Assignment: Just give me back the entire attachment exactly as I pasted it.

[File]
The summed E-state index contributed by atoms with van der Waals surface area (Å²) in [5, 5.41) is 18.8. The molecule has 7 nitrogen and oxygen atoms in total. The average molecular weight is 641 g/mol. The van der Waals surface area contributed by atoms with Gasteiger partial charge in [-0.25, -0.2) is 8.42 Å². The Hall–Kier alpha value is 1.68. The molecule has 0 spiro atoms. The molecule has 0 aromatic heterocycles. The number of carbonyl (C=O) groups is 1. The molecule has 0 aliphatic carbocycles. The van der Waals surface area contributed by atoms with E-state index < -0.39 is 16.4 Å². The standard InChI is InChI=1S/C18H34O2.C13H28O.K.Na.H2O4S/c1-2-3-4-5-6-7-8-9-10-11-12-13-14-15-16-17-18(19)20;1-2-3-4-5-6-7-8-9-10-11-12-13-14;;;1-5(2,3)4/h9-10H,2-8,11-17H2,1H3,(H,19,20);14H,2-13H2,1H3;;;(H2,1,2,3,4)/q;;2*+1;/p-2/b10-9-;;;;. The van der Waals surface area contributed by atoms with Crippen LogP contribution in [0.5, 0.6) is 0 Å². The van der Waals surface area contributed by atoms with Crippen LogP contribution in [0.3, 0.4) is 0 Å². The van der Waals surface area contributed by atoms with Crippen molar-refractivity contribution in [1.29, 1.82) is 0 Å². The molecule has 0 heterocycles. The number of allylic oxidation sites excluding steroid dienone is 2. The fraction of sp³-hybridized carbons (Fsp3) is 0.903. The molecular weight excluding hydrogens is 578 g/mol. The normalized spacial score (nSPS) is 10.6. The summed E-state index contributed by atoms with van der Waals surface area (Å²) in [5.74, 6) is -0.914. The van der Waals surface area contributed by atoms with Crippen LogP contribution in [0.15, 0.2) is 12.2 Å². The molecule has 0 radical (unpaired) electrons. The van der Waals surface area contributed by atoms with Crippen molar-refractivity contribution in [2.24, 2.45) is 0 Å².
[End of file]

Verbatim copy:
The summed E-state index contributed by atoms with van der Waals surface area (Å²) in [5, 5.41) is 18.8. The molecule has 7 nitrogen and oxygen atoms in total. The average molecular weight is 641 g/mol. The van der Waals surface area contributed by atoms with Gasteiger partial charge in [-0.25, -0.2) is 8.42 Å². The Hall–Kier alpha value is 1.68. The molecule has 0 spiro atoms. The molecule has 0 aromatic heterocycles. The number of carbonyl (C=O) groups is 1. The molecule has 0 aliphatic carbocycles. The van der Waals surface area contributed by atoms with E-state index < -0.39 is 16.4 Å². The standard InChI is InChI=1S/C18H34O2.C13H28O.K.Na.H2O4S/c1-2-3-4-5-6-7-8-9-10-11-12-13-14-15-16-17-18(19)20;1-2-3-4-5-6-7-8-9-10-11-12-13-14;;;1-5(2,3)4/h9-10H,2-8,11-17H2,1H3,(H,19,20);14H,2-13H2,1H3;;;(H2,1,2,3,4)/q;;2*+1;/p-2/b10-9-;;;;. The van der Waals surface area contributed by atoms with Crippen LogP contribution in [0.5, 0.6) is 0 Å². The van der Waals surface area contributed by atoms with Crippen LogP contribution in [0.3, 0.4) is 0 Å². The van der Waals surface area contributed by atoms with Crippen molar-refractivity contribution in [1.29, 1.82) is 0 Å². The molecule has 0 heterocycles. The number of allylic oxidation sites excluding steroid dienone is 2. The fraction of sp³-hybridized carbons (Fsp3) is 0.903. The molecular weight excluding hydrogens is 578 g/mol. The normalized spacial score (nSPS) is 10.6. The summed E-state index contributed by atoms with van der Waals surface area (Å²) in [5.74, 6) is -0.914. The van der Waals surface area contributed by atoms with Crippen LogP contribution in [0.15, 0.2) is 12.2 Å². The molecule has 0 radical (unpaired) electrons. The van der Waals surface area contributed by atoms with Crippen molar-refractivity contribution in [2.24, 2.45) is 0 Å².